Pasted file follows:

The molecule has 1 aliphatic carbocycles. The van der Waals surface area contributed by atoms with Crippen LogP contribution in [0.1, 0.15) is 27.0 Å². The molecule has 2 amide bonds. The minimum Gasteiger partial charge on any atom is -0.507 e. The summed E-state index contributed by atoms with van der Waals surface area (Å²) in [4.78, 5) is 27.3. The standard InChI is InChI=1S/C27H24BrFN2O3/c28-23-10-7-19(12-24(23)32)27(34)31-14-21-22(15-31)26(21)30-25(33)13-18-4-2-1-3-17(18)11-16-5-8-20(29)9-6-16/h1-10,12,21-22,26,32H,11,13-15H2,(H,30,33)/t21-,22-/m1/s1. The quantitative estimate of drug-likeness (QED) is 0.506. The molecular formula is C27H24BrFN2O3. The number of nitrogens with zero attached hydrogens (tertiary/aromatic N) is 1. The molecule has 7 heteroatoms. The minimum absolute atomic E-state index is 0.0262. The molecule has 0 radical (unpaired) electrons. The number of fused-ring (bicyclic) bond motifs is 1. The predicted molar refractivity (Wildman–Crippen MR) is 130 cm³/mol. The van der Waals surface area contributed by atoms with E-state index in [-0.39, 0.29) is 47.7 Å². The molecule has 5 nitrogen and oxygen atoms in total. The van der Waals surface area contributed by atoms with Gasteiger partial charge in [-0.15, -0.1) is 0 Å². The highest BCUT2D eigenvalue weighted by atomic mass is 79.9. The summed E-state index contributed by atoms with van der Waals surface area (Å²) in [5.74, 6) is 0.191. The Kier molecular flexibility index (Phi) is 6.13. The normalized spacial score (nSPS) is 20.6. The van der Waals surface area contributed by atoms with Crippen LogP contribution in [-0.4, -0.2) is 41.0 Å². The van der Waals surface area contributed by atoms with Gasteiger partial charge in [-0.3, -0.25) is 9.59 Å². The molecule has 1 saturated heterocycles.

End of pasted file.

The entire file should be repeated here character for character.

The molecule has 1 aliphatic carbocycles. The van der Waals surface area contributed by atoms with Crippen LogP contribution in [0.1, 0.15) is 27.0 Å². The molecule has 2 amide bonds. The minimum Gasteiger partial charge on any atom is -0.507 e. The summed E-state index contributed by atoms with van der Waals surface area (Å²) in [4.78, 5) is 27.3. The standard InChI is InChI=1S/C27H24BrFN2O3/c28-23-10-7-19(12-24(23)32)27(34)31-14-21-22(15-31)26(21)30-25(33)13-18-4-2-1-3-17(18)11-16-5-8-20(29)9-6-16/h1-10,12,21-22,26,32H,11,13-15H2,(H,30,33)/t21-,22-/m1/s1. The quantitative estimate of drug-likeness (QED) is 0.506. The molecular formula is C27H24BrFN2O3. The number of nitrogens with zero attached hydrogens (tertiary/aromatic N) is 1. The molecule has 7 heteroatoms. The minimum absolute atomic E-state index is 0.0262. The molecule has 0 radical (unpaired) electrons. The number of fused-ring (bicyclic) bond motifs is 1. The predicted molar refractivity (Wildman–Crippen MR) is 130 cm³/mol. The van der Waals surface area contributed by atoms with E-state index in [-0.39, 0.29) is 47.7 Å². The molecule has 5 nitrogen and oxygen atoms in total. The van der Waals surface area contributed by atoms with Gasteiger partial charge in [-0.15, -0.1) is 0 Å². The highest BCUT2D eigenvalue weighted by atomic mass is 79.9. The summed E-state index contributed by atoms with van der Waals surface area (Å²) in [5.74, 6) is 0.191. The Kier molecular flexibility index (Phi) is 6.13. The normalized spacial score (nSPS) is 20.6. The van der Waals surface area contributed by atoms with Crippen LogP contribution in [-0.4, -0.2) is 41.0 Å². The van der Waals surface area contributed by atoms with Gasteiger partial charge in [-0.3, -0.25) is 9.59 Å². The molecule has 1 saturated heterocycles.